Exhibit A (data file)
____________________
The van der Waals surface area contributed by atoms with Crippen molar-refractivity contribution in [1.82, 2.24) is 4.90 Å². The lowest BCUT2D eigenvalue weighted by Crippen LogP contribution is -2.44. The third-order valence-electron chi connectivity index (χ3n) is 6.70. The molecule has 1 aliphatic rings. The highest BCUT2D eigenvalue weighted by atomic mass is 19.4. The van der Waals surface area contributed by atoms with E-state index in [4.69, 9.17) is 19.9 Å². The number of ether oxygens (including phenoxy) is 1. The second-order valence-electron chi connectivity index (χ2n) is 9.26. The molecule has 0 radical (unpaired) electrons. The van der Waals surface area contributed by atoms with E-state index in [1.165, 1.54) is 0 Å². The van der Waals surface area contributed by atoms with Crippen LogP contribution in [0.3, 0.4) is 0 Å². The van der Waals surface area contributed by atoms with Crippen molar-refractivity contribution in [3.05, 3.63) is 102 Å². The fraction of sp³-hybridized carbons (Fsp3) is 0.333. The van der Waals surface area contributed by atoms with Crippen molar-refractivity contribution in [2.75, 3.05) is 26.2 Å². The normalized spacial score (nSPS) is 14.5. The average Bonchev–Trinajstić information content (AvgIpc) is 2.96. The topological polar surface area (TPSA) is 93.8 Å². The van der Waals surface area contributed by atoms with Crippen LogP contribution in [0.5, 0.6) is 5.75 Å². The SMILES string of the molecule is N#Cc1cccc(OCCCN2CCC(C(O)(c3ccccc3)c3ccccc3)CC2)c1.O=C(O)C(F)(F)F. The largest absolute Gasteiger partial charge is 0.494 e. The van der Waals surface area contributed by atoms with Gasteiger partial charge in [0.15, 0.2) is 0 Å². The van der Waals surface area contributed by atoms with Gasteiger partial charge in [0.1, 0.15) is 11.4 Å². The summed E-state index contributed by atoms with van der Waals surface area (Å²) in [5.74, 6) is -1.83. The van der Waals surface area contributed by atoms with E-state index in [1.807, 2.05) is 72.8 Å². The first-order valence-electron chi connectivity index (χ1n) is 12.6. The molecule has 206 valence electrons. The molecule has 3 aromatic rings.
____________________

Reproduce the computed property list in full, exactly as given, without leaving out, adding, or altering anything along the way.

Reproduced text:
The van der Waals surface area contributed by atoms with Crippen molar-refractivity contribution in [1.82, 2.24) is 4.90 Å². The lowest BCUT2D eigenvalue weighted by Crippen LogP contribution is -2.44. The third-order valence-electron chi connectivity index (χ3n) is 6.70. The molecule has 1 aliphatic rings. The highest BCUT2D eigenvalue weighted by atomic mass is 19.4. The van der Waals surface area contributed by atoms with E-state index in [4.69, 9.17) is 19.9 Å². The number of ether oxygens (including phenoxy) is 1. The second-order valence-electron chi connectivity index (χ2n) is 9.26. The molecule has 0 radical (unpaired) electrons. The van der Waals surface area contributed by atoms with E-state index in [1.165, 1.54) is 0 Å². The van der Waals surface area contributed by atoms with Crippen LogP contribution in [0.3, 0.4) is 0 Å². The van der Waals surface area contributed by atoms with Crippen molar-refractivity contribution in [3.05, 3.63) is 102 Å². The fraction of sp³-hybridized carbons (Fsp3) is 0.333. The van der Waals surface area contributed by atoms with Crippen molar-refractivity contribution in [2.75, 3.05) is 26.2 Å². The normalized spacial score (nSPS) is 14.5. The average Bonchev–Trinajstić information content (AvgIpc) is 2.96. The topological polar surface area (TPSA) is 93.8 Å². The van der Waals surface area contributed by atoms with Crippen LogP contribution in [0.5, 0.6) is 5.75 Å². The SMILES string of the molecule is N#Cc1cccc(OCCCN2CCC(C(O)(c3ccccc3)c3ccccc3)CC2)c1.O=C(O)C(F)(F)F. The largest absolute Gasteiger partial charge is 0.494 e. The van der Waals surface area contributed by atoms with Gasteiger partial charge in [0.15, 0.2) is 0 Å². The van der Waals surface area contributed by atoms with Gasteiger partial charge in [0.1, 0.15) is 11.4 Å². The summed E-state index contributed by atoms with van der Waals surface area (Å²) in [5.74, 6) is -1.83. The van der Waals surface area contributed by atoms with E-state index in [1.807, 2.05) is 72.8 Å². The first-order valence-electron chi connectivity index (χ1n) is 12.6. The molecule has 206 valence electrons. The molecule has 3 aromatic rings.